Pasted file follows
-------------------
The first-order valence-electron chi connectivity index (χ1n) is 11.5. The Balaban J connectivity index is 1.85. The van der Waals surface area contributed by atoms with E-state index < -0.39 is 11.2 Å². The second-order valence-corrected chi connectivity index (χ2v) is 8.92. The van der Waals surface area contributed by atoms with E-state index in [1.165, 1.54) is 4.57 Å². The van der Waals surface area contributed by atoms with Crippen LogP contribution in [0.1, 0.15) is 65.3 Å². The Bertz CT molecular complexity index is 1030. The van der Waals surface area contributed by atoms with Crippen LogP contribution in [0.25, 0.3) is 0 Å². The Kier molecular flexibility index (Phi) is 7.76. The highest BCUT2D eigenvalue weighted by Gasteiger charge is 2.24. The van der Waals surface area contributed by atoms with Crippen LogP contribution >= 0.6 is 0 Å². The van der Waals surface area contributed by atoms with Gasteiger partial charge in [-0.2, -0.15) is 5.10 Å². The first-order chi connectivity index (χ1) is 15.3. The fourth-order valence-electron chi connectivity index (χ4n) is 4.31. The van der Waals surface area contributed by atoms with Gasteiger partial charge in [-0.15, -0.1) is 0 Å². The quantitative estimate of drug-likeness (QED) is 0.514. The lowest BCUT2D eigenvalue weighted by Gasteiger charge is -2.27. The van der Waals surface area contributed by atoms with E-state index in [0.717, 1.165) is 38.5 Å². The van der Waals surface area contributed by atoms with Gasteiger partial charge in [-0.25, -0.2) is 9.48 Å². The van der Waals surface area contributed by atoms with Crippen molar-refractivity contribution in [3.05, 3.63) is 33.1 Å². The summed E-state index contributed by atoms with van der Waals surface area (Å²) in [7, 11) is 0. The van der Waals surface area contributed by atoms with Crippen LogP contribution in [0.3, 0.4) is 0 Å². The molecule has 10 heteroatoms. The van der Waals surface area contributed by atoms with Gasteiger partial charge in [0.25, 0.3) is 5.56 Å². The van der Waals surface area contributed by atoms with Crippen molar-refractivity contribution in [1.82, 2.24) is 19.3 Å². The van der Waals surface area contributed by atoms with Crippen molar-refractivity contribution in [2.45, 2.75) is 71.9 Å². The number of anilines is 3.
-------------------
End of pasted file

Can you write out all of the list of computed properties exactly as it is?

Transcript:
The first-order valence-electron chi connectivity index (χ1n) is 11.5. The Balaban J connectivity index is 1.85. The van der Waals surface area contributed by atoms with E-state index < -0.39 is 11.2 Å². The second-order valence-corrected chi connectivity index (χ2v) is 8.92. The van der Waals surface area contributed by atoms with E-state index in [1.165, 1.54) is 4.57 Å². The van der Waals surface area contributed by atoms with Crippen LogP contribution in [0.1, 0.15) is 65.3 Å². The Bertz CT molecular complexity index is 1030. The van der Waals surface area contributed by atoms with Crippen LogP contribution in [0.25, 0.3) is 0 Å². The Kier molecular flexibility index (Phi) is 7.76. The highest BCUT2D eigenvalue weighted by Gasteiger charge is 2.24. The van der Waals surface area contributed by atoms with Crippen LogP contribution >= 0.6 is 0 Å². The van der Waals surface area contributed by atoms with Gasteiger partial charge in [-0.2, -0.15) is 5.10 Å². The first-order chi connectivity index (χ1) is 15.3. The fourth-order valence-electron chi connectivity index (χ4n) is 4.31. The van der Waals surface area contributed by atoms with Gasteiger partial charge in [-0.15, -0.1) is 0 Å². The quantitative estimate of drug-likeness (QED) is 0.514. The lowest BCUT2D eigenvalue weighted by Gasteiger charge is -2.27. The van der Waals surface area contributed by atoms with E-state index in [0.717, 1.165) is 38.5 Å². The van der Waals surface area contributed by atoms with Gasteiger partial charge in [-0.25, -0.2) is 9.48 Å². The van der Waals surface area contributed by atoms with Crippen molar-refractivity contribution in [3.05, 3.63) is 33.1 Å². The summed E-state index contributed by atoms with van der Waals surface area (Å²) in [7, 11) is 0. The van der Waals surface area contributed by atoms with Crippen LogP contribution in [0.3, 0.4) is 0 Å². The molecule has 10 heteroatoms. The van der Waals surface area contributed by atoms with Gasteiger partial charge in [0.25, 0.3) is 5.56 Å². The van der Waals surface area contributed by atoms with Crippen molar-refractivity contribution in [1.82, 2.24) is 19.3 Å². The van der Waals surface area contributed by atoms with Crippen molar-refractivity contribution in [2.45, 2.75) is 71.9 Å². The number of anilines is 3.